As an assistant captain in Wales, Love got to see the chemistry between Woods and Stricker on uncomfortable foreign turf.
“Steve’s said Tiger makes him feel comfortable,” Love said. “Well, you know what? I think Steve makes Tiger feel comfortable, and that's what you want. You want those guys to both be comfortable with the pairing.”
After Stricker was announced as the winner of the Payne Stewart Award at the Tour Championship last week, Woods sought him out and hugged him on the driving range.
This shapes up as a pivotal Ryder Cup for Woods because the event is so at odds with the rest of his terrific resume.
By the end of his career, Woods may go down as the most prolific winner in PGA Tour history. Yet, if the Americans lose the Ryder Cup this week, he may be on his way to being remembered as the biggest loser in American Ryder Cup annals.
This will mark Woods’ seventh Ryder Cup appearance, but he has played on just one winning team, at Brookline 13 years ago.
Woods is trying to avoid a fifth consecutive loss in the event. No American has played on five consecutive losing teams in Ryder Cup history.
“We didn't play well at the right time, and that's just the way it goes,” Woods said. “Hopefully, this year we'll play well at the right time.”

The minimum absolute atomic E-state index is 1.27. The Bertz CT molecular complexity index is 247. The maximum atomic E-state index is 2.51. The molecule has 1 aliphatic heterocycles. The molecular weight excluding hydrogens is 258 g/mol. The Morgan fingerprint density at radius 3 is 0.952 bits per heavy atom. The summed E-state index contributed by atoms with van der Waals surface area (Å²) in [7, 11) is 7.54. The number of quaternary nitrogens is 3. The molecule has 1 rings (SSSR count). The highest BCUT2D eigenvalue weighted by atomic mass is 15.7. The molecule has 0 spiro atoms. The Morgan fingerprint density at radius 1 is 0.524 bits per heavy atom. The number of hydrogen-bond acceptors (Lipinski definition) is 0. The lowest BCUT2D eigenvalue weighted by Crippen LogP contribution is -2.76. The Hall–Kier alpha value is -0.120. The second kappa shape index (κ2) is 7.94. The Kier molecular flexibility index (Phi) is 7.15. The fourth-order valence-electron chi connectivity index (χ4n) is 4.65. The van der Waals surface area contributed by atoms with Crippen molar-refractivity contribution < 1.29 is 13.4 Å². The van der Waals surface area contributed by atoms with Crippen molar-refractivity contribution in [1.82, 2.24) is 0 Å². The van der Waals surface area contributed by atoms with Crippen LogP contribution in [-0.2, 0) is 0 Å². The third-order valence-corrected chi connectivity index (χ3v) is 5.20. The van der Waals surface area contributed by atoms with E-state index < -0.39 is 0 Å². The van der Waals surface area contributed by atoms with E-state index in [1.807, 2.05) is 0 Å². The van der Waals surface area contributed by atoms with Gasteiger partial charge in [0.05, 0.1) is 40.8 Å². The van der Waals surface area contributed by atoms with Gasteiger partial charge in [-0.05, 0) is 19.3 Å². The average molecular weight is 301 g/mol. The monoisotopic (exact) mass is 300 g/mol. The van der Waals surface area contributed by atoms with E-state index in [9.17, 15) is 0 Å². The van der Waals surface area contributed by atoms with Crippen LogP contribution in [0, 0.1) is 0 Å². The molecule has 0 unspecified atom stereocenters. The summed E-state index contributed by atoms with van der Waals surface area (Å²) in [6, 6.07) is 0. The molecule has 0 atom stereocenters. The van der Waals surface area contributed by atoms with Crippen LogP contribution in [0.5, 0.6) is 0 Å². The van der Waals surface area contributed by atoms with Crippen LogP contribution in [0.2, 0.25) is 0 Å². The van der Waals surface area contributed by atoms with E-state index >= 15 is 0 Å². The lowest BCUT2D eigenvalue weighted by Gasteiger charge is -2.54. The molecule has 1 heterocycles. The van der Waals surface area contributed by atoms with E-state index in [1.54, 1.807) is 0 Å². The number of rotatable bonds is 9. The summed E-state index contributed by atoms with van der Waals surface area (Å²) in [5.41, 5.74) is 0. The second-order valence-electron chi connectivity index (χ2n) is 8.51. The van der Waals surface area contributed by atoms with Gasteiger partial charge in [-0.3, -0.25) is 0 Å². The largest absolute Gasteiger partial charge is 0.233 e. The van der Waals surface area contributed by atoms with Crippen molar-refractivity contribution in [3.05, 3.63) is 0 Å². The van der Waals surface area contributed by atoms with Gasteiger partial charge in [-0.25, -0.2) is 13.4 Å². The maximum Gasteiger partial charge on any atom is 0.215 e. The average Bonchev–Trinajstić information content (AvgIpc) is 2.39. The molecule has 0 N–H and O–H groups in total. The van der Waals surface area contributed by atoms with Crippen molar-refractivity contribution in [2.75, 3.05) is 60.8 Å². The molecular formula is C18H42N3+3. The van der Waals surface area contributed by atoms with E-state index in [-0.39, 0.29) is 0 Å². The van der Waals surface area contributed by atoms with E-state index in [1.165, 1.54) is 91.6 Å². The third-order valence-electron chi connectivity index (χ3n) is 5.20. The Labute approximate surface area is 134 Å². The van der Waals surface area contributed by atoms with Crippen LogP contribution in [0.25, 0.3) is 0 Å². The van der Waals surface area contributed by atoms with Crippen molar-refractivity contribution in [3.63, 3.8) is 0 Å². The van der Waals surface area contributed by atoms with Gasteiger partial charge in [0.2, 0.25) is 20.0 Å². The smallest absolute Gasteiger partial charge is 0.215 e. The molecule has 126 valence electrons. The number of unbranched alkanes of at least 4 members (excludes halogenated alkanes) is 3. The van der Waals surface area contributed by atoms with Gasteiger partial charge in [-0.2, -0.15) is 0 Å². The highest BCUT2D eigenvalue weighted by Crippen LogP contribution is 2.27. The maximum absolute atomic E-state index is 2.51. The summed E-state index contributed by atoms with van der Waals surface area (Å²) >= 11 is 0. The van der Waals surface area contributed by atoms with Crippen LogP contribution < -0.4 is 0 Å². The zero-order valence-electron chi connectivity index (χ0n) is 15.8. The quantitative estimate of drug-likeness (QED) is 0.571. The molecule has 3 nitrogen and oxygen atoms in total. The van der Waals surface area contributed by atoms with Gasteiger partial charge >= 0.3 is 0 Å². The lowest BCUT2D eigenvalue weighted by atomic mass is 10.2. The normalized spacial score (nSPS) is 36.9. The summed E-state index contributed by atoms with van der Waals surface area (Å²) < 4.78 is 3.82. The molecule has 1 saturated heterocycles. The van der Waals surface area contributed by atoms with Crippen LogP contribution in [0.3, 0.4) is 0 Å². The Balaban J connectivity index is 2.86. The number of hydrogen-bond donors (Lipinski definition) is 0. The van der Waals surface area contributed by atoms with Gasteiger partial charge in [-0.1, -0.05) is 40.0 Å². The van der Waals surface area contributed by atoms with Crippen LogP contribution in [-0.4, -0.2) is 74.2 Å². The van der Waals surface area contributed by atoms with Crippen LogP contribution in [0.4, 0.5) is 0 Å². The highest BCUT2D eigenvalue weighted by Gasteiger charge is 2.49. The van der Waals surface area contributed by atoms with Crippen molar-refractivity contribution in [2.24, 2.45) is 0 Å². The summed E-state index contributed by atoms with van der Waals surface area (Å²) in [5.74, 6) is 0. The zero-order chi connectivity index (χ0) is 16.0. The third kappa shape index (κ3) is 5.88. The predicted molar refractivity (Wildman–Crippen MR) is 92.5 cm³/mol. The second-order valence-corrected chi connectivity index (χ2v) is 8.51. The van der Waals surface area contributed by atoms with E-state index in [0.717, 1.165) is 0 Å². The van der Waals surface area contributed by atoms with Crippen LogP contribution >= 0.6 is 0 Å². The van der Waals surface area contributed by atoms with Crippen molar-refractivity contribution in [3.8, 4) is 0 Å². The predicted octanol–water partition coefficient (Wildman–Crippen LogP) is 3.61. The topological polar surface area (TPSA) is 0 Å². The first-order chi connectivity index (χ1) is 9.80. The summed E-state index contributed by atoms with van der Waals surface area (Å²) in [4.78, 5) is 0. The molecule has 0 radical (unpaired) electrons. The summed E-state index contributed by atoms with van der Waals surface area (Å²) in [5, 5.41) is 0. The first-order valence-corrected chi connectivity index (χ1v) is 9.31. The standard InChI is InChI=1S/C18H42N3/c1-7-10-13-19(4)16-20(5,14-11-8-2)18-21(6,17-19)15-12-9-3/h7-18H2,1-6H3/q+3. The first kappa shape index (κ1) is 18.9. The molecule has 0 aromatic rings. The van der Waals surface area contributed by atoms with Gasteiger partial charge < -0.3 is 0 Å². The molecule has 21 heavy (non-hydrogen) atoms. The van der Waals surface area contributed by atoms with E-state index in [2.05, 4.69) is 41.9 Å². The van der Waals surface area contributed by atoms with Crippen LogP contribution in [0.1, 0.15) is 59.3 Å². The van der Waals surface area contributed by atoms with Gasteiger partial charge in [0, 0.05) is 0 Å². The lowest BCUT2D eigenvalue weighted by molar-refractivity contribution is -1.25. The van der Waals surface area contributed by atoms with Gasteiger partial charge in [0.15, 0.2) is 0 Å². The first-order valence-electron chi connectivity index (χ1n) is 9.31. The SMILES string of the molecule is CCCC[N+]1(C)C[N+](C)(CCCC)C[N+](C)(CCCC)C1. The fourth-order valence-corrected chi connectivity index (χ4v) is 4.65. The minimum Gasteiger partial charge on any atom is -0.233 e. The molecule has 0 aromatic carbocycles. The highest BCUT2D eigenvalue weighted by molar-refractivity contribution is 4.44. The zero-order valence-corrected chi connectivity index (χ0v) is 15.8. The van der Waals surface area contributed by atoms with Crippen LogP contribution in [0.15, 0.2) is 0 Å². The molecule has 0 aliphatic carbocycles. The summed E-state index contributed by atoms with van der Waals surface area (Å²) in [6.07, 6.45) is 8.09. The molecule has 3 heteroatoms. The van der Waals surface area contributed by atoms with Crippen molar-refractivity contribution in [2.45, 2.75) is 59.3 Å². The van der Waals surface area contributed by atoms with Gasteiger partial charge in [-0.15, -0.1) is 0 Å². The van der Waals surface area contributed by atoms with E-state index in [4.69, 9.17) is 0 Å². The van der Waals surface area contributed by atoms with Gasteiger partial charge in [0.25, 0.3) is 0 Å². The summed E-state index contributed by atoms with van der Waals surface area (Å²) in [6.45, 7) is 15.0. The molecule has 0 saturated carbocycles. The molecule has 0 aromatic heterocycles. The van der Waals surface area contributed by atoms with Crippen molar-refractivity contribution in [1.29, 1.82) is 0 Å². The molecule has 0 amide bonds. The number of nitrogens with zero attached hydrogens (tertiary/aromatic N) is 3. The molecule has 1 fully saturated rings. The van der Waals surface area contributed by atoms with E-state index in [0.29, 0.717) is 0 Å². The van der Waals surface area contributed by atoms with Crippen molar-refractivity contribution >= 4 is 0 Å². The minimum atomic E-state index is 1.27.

Woods is 13-14-2 in Ryder Cup play with most of his trouble coming in partnered matches. He’s 4-1-1 in singles. Throw out his partnerships with Stricker, and Woods is 3-6-1 in foursomes and 4-6 in fourballs.
Why the struggle with partners?
There are theories.
“In the early days, it was like Tiger going to the dentist,” NBC’s Johnny Miller said. “He wanted a good outcome, but nothing he looked forward to too much.
“The second part was he was so intimidating, he would intimidate his own partner, just because his aura was so amazing. It's changed. I think he's softened with Stricker and a little bit with Furyk, and I think now he's going to be a lot better team player than he was in the early days.”